In less than a minute's time, a burglar broke into a fortified Merced gun shop early Monday morning and stole several handguns before disappearing into the fog and cloak of darkness.
Lt. Bimley West of the Merced Police Department's Investigations Division describes the burglar of Stone's Gun Shop at 835 Martin Luther King Jr. Way as desperate and daring. He used bolt cutters to penetrate bars on the store's front door, then smashed the glass and several display cases to take the handguns before beating a hasty exit.
"It was pretty bold and brazen because the door faces Martin Luther King Jr. Way," West said. "This was not an amateur. He was very knowledgeable and testing the waters to see how quickly officers responded."
Police do not believe the gun shop burglary is related to one at 11:36 p.m. Sunday at The Cigar Monkey, 1716 Canal St., other than they are both what are characterized as "smash and grab" or "crash and dash" offenses. Several pipes were taken from the display window of the downtown tobacco shop.
Never miss a local story.
Officers are reviewing surveillance videos frame by frame from both burglaries and hope they identify the culprits. Even metal bars won't stop a crook if he wants to break into an establishment, West said.
Proprietors of Stone's Gun Shop declined to comment for this story. The owner of Merced's other gun shop, Gunrunner Gun Shop and Shooting at 2040 Yosemite Park Way, said they are in a high-risk business and break-ins like this can be expected.
"I feel terrible about what happened down there," Sandy Mitchell, Gunrunner owner, said. "You have to keep in mind the product you sell. It's not a question of if but when."
West said the gun shop burglar either rehearsed his actions many times or had "cased" the gun shop surroundings in advance. He said Stone's Gun Shop proprietors did all they could reasonably do to prevent the burglary but the resolute criminal would break down a wall if he had to.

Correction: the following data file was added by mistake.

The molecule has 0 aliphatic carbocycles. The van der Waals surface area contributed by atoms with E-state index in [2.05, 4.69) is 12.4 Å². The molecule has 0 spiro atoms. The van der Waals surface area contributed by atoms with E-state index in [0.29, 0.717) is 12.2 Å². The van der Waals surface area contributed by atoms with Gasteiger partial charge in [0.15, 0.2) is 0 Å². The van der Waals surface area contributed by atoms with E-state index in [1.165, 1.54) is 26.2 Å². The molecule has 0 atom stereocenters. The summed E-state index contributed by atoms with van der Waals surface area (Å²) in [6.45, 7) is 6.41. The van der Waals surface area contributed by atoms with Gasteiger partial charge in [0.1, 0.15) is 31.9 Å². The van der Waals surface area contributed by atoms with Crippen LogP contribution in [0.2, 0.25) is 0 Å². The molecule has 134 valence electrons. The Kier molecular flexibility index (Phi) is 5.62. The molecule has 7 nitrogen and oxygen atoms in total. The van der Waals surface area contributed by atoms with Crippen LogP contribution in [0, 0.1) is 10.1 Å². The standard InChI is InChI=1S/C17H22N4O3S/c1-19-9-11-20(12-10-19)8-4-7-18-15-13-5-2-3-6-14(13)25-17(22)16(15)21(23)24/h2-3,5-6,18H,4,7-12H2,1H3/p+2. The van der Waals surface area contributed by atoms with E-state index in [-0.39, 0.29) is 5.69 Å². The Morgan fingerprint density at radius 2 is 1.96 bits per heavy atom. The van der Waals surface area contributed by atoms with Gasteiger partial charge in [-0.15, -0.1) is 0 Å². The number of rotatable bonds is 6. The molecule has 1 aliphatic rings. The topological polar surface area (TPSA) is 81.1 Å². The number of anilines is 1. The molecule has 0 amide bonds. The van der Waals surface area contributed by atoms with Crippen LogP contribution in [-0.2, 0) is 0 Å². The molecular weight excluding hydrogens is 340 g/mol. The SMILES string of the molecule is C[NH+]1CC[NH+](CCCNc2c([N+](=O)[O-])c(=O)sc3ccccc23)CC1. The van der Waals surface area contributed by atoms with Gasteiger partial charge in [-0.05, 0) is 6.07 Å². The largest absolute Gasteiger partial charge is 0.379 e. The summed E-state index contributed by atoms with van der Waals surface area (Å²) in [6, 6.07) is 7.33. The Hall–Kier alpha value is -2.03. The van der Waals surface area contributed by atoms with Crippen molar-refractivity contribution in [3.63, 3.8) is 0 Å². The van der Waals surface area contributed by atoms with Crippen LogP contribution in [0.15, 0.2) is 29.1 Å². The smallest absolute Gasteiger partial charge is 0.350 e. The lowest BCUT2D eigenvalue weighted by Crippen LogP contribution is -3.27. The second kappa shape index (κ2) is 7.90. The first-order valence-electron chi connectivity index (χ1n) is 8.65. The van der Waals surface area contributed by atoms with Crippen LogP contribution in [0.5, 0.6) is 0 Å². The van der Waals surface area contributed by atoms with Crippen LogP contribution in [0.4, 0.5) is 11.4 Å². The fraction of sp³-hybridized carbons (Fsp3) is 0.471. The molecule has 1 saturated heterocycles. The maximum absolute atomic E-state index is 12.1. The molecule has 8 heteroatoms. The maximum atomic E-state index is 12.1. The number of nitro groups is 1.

"This person is one who must be stopped," West said. "That's how desperate these suspects are. He knew what he was doing."
Lt. Floyd Higdon said stolen guns could be sold anywhere to those who can't legally buy guns. Firearms have serial numbers which can be traced when they are recovered.
West estimated 60 percent of the guns police recover during their investigations are stolen. He is hoping the latest guns stolen don't fall into the hands of small children or adolescents.
In the Cigar Monkey burglary, West said officers patrolling downtown Merced heard audible burglar alarms and responded quickly. The burglar in this case is likely to be different than the gun shop suspect. There's a very good chance this burglar intends to smoke something illegal in the newly found pipes.
Mitchell, the Gunrunner owner, said her building has been broken into numerous times but burglars have never gotten into the gun shop itself. She said their guns are put into a safe at night and the store has audio and video surveillance systems as well as riot glass.
"It's part of our responsibility to take reasonable precautions," Mitchell said. "We have three levels of security and multiple alarms. Word gets out and that helps discourage burglars."
West said police are seeking the public's help in solving both crimes. Those with information about the Cigar Monkey burglary are asked to call Detective Brian Rodriguez or Detective John Fister with the gun shop incident. It's likely someone will hear about a person giving away or trying to sell these guns on the street.
Lt. Matt Williams said the extremely foggy conditions Sunday night and early Monday contributed to the burglaries.
Associate Editor Doane Yawger can be reached at 209 385-2485 or firstname.lastname@example.org.